Thursday, April 19, 2007

Chimps more evolved

This is an interesting story suggesting that chimpanzees have evolved more than humans since the ape-human split 6-8 million years ago. The argument is that chimps had larger effective population sizes in the past than humans and that drift may have played a more prominent role. Not sure...


  1. Wendell6:59 PM

    Dunno about the science, but my thought on hearing this story was that it's not surprising if chimps have evolved more, as long as evolution is considered only at the level of the genotype.

    If you consider other sorts of evolution such as the evolution of culture, society and technology, which are not traceable in the genome, the story isn't so simple.

    Such higher-level evolutionary processes, reflected in higher forms of behavior — such as caring for the weak or deciding on a norm of long-term monogamy instead of competing so fiercely for reproductive opportunities — might even help account for why evolution driven by "survival of the fittest" might give way to other forms of development. If we've accomplished the Darwinian mission, the pressures of natural selection could be alleviated, thereby slowing evolution at the level of the genome, at least in successful populations. (This argument has to have been made, hasn't it?)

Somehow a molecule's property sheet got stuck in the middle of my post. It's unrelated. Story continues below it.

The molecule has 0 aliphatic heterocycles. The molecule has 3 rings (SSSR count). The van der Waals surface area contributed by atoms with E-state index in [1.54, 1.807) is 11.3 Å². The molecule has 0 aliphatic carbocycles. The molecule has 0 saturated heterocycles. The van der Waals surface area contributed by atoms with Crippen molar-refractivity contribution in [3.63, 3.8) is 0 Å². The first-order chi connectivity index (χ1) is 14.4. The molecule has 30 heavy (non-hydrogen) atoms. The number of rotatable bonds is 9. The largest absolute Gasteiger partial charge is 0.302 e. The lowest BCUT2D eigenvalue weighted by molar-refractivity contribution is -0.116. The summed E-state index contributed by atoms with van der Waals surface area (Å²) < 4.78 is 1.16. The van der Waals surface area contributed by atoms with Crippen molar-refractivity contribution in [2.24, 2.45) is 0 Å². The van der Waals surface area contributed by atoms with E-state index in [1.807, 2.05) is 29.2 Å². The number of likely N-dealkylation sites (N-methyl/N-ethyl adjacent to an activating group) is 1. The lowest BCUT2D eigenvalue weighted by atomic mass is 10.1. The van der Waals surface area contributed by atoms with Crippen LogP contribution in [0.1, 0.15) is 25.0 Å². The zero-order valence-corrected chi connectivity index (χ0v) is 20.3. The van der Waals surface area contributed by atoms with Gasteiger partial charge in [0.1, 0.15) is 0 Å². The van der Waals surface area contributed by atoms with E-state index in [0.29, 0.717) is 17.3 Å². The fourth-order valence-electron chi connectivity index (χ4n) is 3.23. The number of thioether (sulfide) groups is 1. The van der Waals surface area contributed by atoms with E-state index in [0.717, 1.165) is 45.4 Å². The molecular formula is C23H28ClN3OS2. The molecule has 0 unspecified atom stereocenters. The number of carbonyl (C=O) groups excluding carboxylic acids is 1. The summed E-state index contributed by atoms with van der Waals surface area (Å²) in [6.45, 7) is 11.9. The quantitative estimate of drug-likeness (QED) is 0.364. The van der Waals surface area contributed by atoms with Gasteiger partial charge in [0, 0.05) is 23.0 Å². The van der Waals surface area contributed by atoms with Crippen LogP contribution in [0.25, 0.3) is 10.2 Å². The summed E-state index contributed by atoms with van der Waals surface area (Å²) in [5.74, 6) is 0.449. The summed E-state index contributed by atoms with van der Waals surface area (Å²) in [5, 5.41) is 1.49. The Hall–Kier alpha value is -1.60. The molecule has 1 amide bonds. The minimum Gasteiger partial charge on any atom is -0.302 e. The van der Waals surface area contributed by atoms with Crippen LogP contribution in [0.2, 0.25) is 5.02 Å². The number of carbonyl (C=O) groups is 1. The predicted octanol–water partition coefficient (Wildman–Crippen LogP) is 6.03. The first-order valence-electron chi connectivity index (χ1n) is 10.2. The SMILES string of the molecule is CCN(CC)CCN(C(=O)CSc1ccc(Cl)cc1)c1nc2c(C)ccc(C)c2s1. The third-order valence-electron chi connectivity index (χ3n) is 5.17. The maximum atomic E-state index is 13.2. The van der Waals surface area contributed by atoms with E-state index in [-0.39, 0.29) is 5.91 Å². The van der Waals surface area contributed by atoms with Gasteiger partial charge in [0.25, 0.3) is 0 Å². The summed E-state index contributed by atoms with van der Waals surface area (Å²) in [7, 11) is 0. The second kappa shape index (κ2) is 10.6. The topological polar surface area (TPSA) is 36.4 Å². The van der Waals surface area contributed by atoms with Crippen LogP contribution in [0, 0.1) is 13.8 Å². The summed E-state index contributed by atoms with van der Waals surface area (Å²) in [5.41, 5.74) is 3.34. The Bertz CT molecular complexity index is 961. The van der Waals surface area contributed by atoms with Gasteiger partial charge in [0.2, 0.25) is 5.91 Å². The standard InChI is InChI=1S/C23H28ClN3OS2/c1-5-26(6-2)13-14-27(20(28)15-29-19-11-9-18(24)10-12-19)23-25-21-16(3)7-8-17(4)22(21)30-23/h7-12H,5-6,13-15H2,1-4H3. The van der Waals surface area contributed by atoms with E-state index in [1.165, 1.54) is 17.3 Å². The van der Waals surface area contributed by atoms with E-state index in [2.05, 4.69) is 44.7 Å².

But this doesn't mean evolution has stopped altogether, only that it happens in different ways. The accomplishment of the mission to survive until we procreate merely faces us with another one. (I'll leave you to fill in the blanks.)

    Whaddya think, Jim?

  2. I'm going to have to sit and think about this one for a bit. Thanks, Orvandel.